Excerpt from Democracy, Representation, and Accountability in Timor-Leste, Nov. 2015, The Asia Foundation
Timor-Leste has one of the highest population growth rates in the world, and in 2017, voters under 30 will be a large percentage of the electorates. Through numbers alone, youth could have a massive influence on election, but several factors may limit their influence, at least in the near term.
Timor-Leste has the highest cost for internet in Asia, and also one of the highest rates of youth unemployment, meaning that for most youth, the internet is simply unaffordable. This means that most youth in Timor lack the access to a cheap and easy means for communication and organization that facilitates youth engagement in other countries, but that they also lack the ready source of information about the outside world that drives changes in culture and expectations in other countries.
Although some students in Dili are connected to the internet, and engaged in online communities, they still represent just a tiny fraction of the youth of the country. While the youth that are connected have begun to demonstrate modified expectations and to engage politically (we see this in the university student led demonstrations against the proposed pension law), there may not be the critical mass for youth connected yet for them to have a substantial impact on the political process at this time.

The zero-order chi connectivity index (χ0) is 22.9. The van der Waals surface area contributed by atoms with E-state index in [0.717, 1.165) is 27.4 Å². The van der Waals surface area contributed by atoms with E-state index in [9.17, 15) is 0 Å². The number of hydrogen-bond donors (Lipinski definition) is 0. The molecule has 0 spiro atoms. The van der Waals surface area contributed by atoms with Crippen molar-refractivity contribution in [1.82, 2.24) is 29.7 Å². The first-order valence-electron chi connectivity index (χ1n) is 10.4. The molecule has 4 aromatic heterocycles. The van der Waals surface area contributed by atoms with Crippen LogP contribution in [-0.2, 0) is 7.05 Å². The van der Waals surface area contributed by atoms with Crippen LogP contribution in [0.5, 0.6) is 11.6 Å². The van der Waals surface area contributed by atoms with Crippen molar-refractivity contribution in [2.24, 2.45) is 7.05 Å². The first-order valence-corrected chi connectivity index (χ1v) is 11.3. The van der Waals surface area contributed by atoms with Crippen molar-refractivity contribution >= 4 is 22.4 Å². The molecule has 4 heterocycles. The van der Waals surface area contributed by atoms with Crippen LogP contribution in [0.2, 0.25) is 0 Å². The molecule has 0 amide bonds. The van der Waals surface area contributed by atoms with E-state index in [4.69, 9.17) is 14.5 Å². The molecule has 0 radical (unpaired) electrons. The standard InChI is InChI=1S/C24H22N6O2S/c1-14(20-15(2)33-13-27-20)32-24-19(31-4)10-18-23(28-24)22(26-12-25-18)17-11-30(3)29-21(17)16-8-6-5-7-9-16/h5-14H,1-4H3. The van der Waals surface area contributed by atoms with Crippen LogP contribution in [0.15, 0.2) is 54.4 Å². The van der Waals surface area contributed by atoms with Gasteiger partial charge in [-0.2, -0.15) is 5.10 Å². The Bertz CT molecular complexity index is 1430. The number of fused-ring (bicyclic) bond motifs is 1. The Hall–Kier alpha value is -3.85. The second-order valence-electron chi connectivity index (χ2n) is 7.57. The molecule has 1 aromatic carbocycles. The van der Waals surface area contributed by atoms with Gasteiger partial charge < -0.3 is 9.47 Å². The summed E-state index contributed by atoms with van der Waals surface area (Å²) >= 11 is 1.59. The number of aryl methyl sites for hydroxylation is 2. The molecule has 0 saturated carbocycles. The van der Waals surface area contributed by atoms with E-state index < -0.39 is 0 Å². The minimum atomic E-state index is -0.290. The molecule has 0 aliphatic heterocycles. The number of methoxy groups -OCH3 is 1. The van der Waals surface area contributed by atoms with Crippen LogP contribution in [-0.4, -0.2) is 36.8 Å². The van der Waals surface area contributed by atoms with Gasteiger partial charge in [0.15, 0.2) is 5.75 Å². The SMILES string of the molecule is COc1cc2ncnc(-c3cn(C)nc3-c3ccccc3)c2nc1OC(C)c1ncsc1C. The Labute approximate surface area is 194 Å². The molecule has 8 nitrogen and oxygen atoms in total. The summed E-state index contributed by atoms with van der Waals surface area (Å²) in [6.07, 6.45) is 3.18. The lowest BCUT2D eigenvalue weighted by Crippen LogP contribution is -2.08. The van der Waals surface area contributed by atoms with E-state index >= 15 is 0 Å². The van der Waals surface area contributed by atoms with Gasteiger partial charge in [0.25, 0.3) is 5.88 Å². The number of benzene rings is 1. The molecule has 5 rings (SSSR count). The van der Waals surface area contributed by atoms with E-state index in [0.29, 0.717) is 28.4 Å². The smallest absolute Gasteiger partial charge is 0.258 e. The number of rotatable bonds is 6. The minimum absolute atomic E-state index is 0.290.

Other factors that limit the potential for substantial youth participation in political and social transition are related to weakness in the education system, and the persistence of traditional social structures. Weak schools and lack of access to alternative sources of information lead to relatively low levels of understanding of democratic principles and accountability mechanisms among youth, limiting their ability to be influential in the political process. At the same time, the patriarchal structure of traditional Timorese society devalues youth (as well as women), and encourages deference to (male) elders. Consequently, most analysts believes that young voters will follow the political leaning of their fathers or local leaders in the 2017 elections.